National Safety Month, a Reminder That Safety Should Always Come First
June marks the time of year that the National Safety Council celebrates National Safety Month 2014 to bring attention to different key safety issues around the workplace each week. The theme for this year is "Safety: It takes all of us," which was inspired by the idea of
continuous risk reduction in the workplace. Here is a recap of the 2014 weekly themes – and some safety tips and tidbits to help you avoid accidents and injuries!
Week 1: Prevent Prescription Drug Abuse
As most employers are aware, drug and alcohol use is a chronic problem among employees in the workplace. By some studies conducted of workplace accidents, 20 percent or more of employees at the typical workplace are impaired due to drug and alcohol usage on any given day. Here is a list of what a workplace can do to avoid drug abuse among all personnel:
- Establish a Drug Free Workplace Program that upper management can rely on to provide help in a professional and consistent manner for employees who are suspected or confirmed of abusing substances.
- Managers and supervisors should be educated in how to recognize and deal with substance abuse issues.
- Offer more direct assistance to employees for educational programs or referrals to community services.
- Have open collaboration between employers and employees on the program’s design and implementation standards beforehand to outline what is an acceptable code of behavior and what is not.
- By using drug policies as an avenue for rehabilitation purposes instead of a basis to terminate employment, workers may end up becoming better, loyal employees.
Week 2: Stop Slips, Trips, and Falls
Slips, trips, and falls make up the majority of general industry accidents and cause 15% of all accidental deaths, second only to motor vehicles as a cause of fatalities, according to the Occupational Safety and Health Administration.
A slip, trip, or fall on the job can mean time off from work, medical costs, and long-term injury for a worker, and employers can face fines, citations, and lawsuits. According to the Department of Labor, slips, trips, and falls are one of the leading causes of injuries on the job – but they’re also highly preventable. Keep these tips in mind to avoid an injury:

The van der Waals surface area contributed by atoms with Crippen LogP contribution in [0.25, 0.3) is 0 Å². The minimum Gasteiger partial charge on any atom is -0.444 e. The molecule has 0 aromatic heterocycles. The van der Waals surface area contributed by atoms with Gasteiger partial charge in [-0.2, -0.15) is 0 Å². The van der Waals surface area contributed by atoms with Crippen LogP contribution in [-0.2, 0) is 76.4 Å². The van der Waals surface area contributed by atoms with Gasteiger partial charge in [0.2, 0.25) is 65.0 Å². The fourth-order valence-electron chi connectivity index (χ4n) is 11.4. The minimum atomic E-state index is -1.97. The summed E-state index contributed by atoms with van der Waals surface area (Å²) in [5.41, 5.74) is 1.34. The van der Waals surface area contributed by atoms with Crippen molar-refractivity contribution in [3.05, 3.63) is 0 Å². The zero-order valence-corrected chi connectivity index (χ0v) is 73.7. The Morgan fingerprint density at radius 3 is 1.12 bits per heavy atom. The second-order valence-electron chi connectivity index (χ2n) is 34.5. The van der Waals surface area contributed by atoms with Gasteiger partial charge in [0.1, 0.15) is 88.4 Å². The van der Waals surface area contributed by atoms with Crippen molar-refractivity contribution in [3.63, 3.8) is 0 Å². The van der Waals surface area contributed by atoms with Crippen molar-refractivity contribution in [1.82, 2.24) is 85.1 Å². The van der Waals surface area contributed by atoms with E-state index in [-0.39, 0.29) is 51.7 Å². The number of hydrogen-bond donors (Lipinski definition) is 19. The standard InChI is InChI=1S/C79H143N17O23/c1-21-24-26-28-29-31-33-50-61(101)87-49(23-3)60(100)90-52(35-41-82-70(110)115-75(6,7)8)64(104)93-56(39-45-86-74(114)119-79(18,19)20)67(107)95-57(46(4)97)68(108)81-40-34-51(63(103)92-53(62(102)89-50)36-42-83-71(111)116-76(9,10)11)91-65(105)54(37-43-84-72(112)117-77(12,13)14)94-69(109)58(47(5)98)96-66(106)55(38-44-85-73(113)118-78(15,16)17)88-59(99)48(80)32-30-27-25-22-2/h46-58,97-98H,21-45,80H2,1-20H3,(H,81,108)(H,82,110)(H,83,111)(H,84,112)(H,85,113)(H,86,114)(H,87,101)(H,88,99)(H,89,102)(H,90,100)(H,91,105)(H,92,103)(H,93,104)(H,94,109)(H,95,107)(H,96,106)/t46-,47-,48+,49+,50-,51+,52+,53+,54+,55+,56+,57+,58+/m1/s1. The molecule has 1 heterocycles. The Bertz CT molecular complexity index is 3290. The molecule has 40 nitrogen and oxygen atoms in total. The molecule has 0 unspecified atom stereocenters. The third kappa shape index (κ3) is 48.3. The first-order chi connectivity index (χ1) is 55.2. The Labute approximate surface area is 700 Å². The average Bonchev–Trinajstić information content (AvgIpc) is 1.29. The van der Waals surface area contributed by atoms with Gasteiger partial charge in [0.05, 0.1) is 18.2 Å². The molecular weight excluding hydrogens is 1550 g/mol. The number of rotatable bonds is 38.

- As you walk, keep an eye on the floor in front of you for spills.
- If you see a spill, never just walk by it. Always clean it up or call someone to clean it up.
- Wear nonskid shoes when you work in kitchens, outdoors, or any other place where you will commonly be walking on slippery surfaces.
- Never climb on shelving units or storage units to get things. Use only approved ladders.
- Never lean on railings, even if they look solid. They could be improperly secured, and you could fall.
- Always use safety harnesses when working at heights.
Week 3: Be Aware of Your Surroundings
A lack of focus on work tasks can lead to accidents and injuries in the workplace. One of the leading causes of work-related deaths is due to contact with objects, which include being struck against an object, struck by an object, caught in an object or equipment, or caught in collapsing material.
Understanding surrounding awareness is important to learn at your workplace to be able to keep clear of potential hazardous areas, machinery, and situations. Here are some tips to help prevent injury from contact with objects:
- Neatly store loose materials.
- Secure items that are stored at a height.
- Store heavy objects close to the floor.
- Open one filing cabinet drawer at a time to prevent a tip-over.
- Wear the proper personal protective equipment for your environment, such as steel-toed shoes.
- Always walk behind moving equipment, if possible.
- Never obstruct your vision by overloading moving equipment.
- Only operate equipment that you are properly trained to use.
- Make sure all the safety devices on your equipment are in good working order before use.
- Use extra caution around corners and near doorways.
Week 4: Put an End to Distracted Driving
Distracted driving can range from drunk driving and texting while driving to simply listening to music. Though some activities while driving may seem harmless enough, the consequences of not paying attention on the road can be disastrous to you and those around you.
Distracted driving is any non-driving activity a person engages in that has the potential to distract him or her from the primary task of driving and increase the risk of crashing. Distracting activities that should be avoided include:
- Using a cell phone
- Eating and drinking
- Talking to passengers
- Reading, including maps
- Using a PDA or navigation system
- Watching a video
- Changing the radio station, CD, or Mp3 player.
Remember that a successful safety program depends on spotting hazards early, evaluating their risk and removing or controlling them before harm is done. Use this as a reminder to find creative ways to engage everyone in reducing risk in your workplaces. A little effort today has the potential to prevent tragedy tomorrow.